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Ontario Tech acknowledges the lands and people of the Mississaugas of Scugog Island First Nation.

We are thankful to be welcome on these lands in friendship. The lands we are situated on are covered by the Williams Treaties and are the traditional territory of the Mississaugas, a branch of the greater Anishinaabeg Nation, including Algonquin, Ojibway, Odawa and Pottawatomi. These lands remain home to many Indigenous nations and peoples.

We acknowledge this land out of respect for the Indigenous nations who have cared for Turtle Island, also called North America, from before the arrival of settler peoples until this day. Most importantly, we acknowledge that the history of these lands has been tainted by poor treatment and a lack of friendship with the First Nations who call them home.

This history is something we are all affected by because we are all treaty people in Canada. We all have a shared history to reflect on, and each of us is affected by this history in different ways. Our past defines our present, but if we move forward as friends and allies, then it does not have to define our future.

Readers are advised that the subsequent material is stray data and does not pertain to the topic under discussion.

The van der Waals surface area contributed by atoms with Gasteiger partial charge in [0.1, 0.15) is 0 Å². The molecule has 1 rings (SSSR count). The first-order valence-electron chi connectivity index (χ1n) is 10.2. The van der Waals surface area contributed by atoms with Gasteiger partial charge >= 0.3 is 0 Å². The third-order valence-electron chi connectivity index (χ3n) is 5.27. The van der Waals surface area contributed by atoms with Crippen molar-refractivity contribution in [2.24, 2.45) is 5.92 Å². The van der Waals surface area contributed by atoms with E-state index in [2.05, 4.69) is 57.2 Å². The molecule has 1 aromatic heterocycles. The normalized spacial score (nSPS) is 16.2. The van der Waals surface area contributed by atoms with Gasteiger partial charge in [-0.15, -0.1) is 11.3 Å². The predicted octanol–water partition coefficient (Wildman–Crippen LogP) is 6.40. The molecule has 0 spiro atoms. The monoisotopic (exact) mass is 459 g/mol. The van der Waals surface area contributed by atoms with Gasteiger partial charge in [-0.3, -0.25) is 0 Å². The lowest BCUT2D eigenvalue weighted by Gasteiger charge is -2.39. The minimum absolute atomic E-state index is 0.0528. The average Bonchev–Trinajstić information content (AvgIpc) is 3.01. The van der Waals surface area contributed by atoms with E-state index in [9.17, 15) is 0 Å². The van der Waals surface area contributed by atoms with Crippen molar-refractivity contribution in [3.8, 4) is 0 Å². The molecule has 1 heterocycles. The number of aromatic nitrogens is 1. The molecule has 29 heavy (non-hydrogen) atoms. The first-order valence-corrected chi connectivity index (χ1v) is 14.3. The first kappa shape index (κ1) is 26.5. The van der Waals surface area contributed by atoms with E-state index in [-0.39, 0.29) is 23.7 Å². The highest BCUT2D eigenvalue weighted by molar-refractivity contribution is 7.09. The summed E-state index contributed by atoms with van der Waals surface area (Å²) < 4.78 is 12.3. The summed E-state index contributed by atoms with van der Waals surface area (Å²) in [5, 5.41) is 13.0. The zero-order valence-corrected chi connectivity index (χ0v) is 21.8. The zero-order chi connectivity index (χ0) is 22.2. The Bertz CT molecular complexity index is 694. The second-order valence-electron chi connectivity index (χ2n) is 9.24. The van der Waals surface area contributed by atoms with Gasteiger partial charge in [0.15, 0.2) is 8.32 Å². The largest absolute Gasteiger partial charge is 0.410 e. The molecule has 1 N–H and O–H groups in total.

Learn more about Indigenous Education and Cultural Services

October 28, 2009

Speaker: Dr. Normand Mousseau, CRC in Computational Physics of Complex Materials, Departement de Physique, Universite de Montreal 

Title: Challenges and recent advances in the simulation of diffusion processes

Abstract: Understanding the microscopic mechanisms associated with the kinetics of diffusion processes is a major challenge. While experiments can provide a rough description of kinetic processes associated with surface atomic motion, experimental information is not sufficient to identify uniquely the dynamical properties associated with diffusion and self-assembly, especially in the bulk, and simulations remain essential to fully understand the driving forces being these processes. But simulations are difficult because the size and the time scale associated with atomic diffusion are large compared to what can normally be reached in standard atomistic simulations. In this talk, I will discuss the state of the art for simulating diffusion processes, focusing, in particular, on the kinetic Activation-Relaxation Technique (kinetic ART), an on-the-fly kinetic Monte Carlo method that we have developed recently. The code kinetic ART is a collaboration with Fedwa El-Mellouhi and Laurent Lewis. Its development is supported by FQRNT (Québec), NSERC (Canada) and the Canada Research Chair Funds.
Biography: ...

Disciplines: Chemistry, Computing, Mathematics, Physics